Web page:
Want to be great neighbors but…
By Mark Reaman
Gunnison School District superintendent Leslie Nichols told the Crested Butte Town Council that if the school district decides to expand the school facility on the current site as the school board is contemplating, it doesn’t plan to go through the formal Board of Zoning and Architectural Review (BOZAR) process.
While Nichols said the district wants feedback from BOZAR and “appreciates being a good neighbor” with the town, state law indicates the district is not obligated to conform to town zoning regulations. The town feels the district is obligated to go through BOZAR under an Intergovernmental Agreement (IGA) in place between the two government entities.
While the council did not immediately reply to Nichols’ position, it did hold an executive session with town attorney John Sullivan to discuss their legal options.
The IGA signed between the town and school district in 2009 when the school was expanded on the Town Ranch required that the school go through BOZAR review for that project. The town contends the IGA makes it clear that BOZAR review is required for any new school expansion or improvement. The town and school district are currently working on renegotiating that agreement in its entirety.
Nichols said the process of going through BOZAR 10 years ago was “positive” but not without issues and the added cost of the requirements that came from the review “left a bad taste in the District’s mouth.” She indicated that taste still lingers and said there was significant cost to make the buildings look good instead of using the money for things like classrooms. “It still comes up,” she told the council but she did not provide the details of what those costs were.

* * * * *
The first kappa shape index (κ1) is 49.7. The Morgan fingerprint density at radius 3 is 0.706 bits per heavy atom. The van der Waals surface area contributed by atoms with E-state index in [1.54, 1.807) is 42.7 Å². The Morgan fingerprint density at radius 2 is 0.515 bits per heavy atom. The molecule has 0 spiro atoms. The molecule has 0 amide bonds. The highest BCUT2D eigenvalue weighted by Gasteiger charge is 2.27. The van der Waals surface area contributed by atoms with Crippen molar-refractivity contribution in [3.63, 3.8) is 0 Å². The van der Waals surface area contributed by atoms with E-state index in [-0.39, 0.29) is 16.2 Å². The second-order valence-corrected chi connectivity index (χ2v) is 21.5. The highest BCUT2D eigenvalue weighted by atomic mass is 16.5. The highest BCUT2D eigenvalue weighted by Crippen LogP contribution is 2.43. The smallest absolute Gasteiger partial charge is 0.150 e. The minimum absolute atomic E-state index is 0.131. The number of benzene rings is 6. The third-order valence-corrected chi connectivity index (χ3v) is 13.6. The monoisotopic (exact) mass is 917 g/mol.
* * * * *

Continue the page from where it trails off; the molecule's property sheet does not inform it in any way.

“We would like to see the district collaborate with BOZAR if an expansion happens there,” Nichols said. “That said, because the school district is not bound by local zoning authorities I see a slightly different process on a new expansion.”
Nichols also told the council a concern was that some funding sources in a school expansion project could see requirements mandated by local regulations “in a negative light” that added unnecessary cost to the project and those funding sources could then refuse to participate.
“The bottom line is that I see my job is to protect the District’s interest and that includes educating the kids and being responsible for taxpayer money,” Nichols told the council. “Dollars spent on exterior finishes and roof lines are dollars that cannot be spent on innovative classroom spaces and essential safety features. We will continue to be good and collaborative neighbors, but we cannot be bound by unnecessary regulation that is not required for school districts by law. I wanted to come here tonight so you know where we are coming from.”
The Crested Butte council plans to bring up the issue for public discussion at the June 3 Town Council meeting.